Oh, but those are just feelings captured by words in the script of daily life. As the years wear on something more sinister is at foot – the English language and US culture begin to take root in the little one and the kids find themselves adrift without an anchor or a steady compass. ‘Culture’ is as real as it is an abstraction. It forms and has influence over the child but it can not and will not adopt this child and love and care for it like a mom and dad would. So bit by bit the child realizes that they are effectively alone. Mom and dad are talking about values and ideas and expectations that don’t quite match up with the way things are day to day for the kid here in the US . The dominant culture here doesn’t get at all what it’s like at home with mom and dad. Yes, these are abstractions, hard to put a finger on but abstractions with dangerous and real consequences. Parents and children are naturally separated by generation and experience but now language, the very tool used by families to negotiate these issues and keep them together, is losing it’s edge.
Some recent statistics indicate that 93% of gang members nationally are Latinos and this number is growing by alarming percentages each year. The following speaks of only one community of countless that are encountering this phenomenon.
“Gang membership among Orange County children jumped by nearly 50 percent in 2007, according to an annual county report on conditions for children.
That increase, from 1,205 in 2006 to 1,766 in 2007, continues a rise in gang membership that was first reported in last year’s Report On The Conditions of Children in Orange County, ending a six-year run of relatively low, steady gang membership. And it takes the number of gang members among children ages 8-17 to the highest level since 1998, before a sharp decrease cut gang membership in half over five years.
“Violence may be increasing along with the number of gangs and gang members, and the increased availability of firearms,” the report said. “As a result, the need for specialized units to address gang problems will continue.”
The rise is mostly in Hispanic gangs, according to the report. In 1998, three-fourths of juvenile gang members were Latino; in the most recent reporting, that number was 93 percent.
And 14 percent of all gang members are 17 years old or younger – up from 11 percent in 2006, and up from 10 percent in 1998.
Besides the rise in gang membership, a number of other indicators showed some conditions getting worse, or positive trends stalling. The percentage of moms getting early prenatal care dropped to 91 percent, after three years at 92 percent. The number of children who are dependents of the court rose for the first time since 1999, to 3,447 children.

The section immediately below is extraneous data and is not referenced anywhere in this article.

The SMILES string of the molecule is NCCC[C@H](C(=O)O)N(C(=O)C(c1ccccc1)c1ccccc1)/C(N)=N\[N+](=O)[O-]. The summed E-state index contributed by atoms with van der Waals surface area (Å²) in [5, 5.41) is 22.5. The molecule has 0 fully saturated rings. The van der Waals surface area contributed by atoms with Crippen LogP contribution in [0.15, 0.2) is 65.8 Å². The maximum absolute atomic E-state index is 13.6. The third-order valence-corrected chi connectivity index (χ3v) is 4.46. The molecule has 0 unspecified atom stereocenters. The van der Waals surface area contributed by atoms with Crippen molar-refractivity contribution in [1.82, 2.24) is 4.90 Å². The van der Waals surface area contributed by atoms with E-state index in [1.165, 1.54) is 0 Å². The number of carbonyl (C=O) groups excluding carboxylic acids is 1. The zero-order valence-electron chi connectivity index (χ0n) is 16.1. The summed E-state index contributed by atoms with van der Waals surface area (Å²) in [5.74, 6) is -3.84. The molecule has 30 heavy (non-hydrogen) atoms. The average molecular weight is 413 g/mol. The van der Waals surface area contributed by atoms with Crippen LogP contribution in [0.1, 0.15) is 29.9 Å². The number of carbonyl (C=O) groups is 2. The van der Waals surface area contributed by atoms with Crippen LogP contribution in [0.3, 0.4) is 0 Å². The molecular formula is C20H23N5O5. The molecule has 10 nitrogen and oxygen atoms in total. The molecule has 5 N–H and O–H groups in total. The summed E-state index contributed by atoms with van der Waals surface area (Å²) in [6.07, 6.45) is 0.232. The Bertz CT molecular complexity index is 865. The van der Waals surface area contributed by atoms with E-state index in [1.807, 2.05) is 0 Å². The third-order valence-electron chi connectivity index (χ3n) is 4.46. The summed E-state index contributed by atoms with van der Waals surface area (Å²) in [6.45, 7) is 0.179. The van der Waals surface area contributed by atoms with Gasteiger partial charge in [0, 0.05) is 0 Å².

The number of juveniles arrested in 2006 – the most recent year with data – increased for the first time since 1998.
And more than 36,500 child abuse cases were reported in 2006-2007, up 3,200 from the previous reporting period.” (http://www.ocregister.com/articles/gang-percent-children-2202142-number-membership)
It is tempting to think that one of the reasons children flee their homes and join gangs of others like them is because they literally cannot communicate with their families. And with this loss of communication goes the support and nurture and guidance that is critical to the development of children and their ability to think through and manage the challenging circumstances of life.
I am not saying that the other challenges of being an immigrant don’t play a part here. The culture adjustment alone is isolating and disorienting; the very rhythm of life changes for immigrants. Of course for so many families there is also the issue of their ‘status’ here; obligated to hide in plain sight. Each of these have implications that have the power to make their mark for generations. But add to these the most basic barrier to health and well being of all; the ability to exchange information at whatever level about whatever subject, in a common language.
SO TALK ME DOWN IF YOU CAN! I am now assessing the issue of who speaks what language and at what level early on in my sessions with my clients. I am urging the parents to learn English as quickly as they can and the kids to hang on to their Spanish. Effectively I am urgently pleading with the family be become and maintain a fluency in both languages. I believe that with the ability to speak with one another, the normal generational dialogues can commence, the healthy conflicts between children and their parents can be fought and families can continue to be the place most obvious for kids to find their support and map for the tough life ahead. Tiene sentido, ¿No? – Joan
P.S. If it is true that a culture is only as strong as its weakest link, what does the family crisis in a population inundating us with such numbers mean to the frabric of what we have come to believe is the culture of the US? It may not be convenient or possible for us to live as though this were not happening for much longer. In fact, those of you living in the ‘borderlands’ have been trying to get the rest of us to take your reality seriously for decades. Immigration policy is next on Obama’s agenda right? As we ponder this delimma as a nation, we need to remember that what we decide and how we put it into action is the true reflection of who we are. Most things in life are not planned for, nor asked for, but they are ours just the same. It happens that Luis and I are in the business of teaching Spanish, but aside from the obvious conflict of interest this question could cause; wouldn’t it make good solid, practical sense given the direction of immigration if nothing else, for our required topics in school to include Spanish?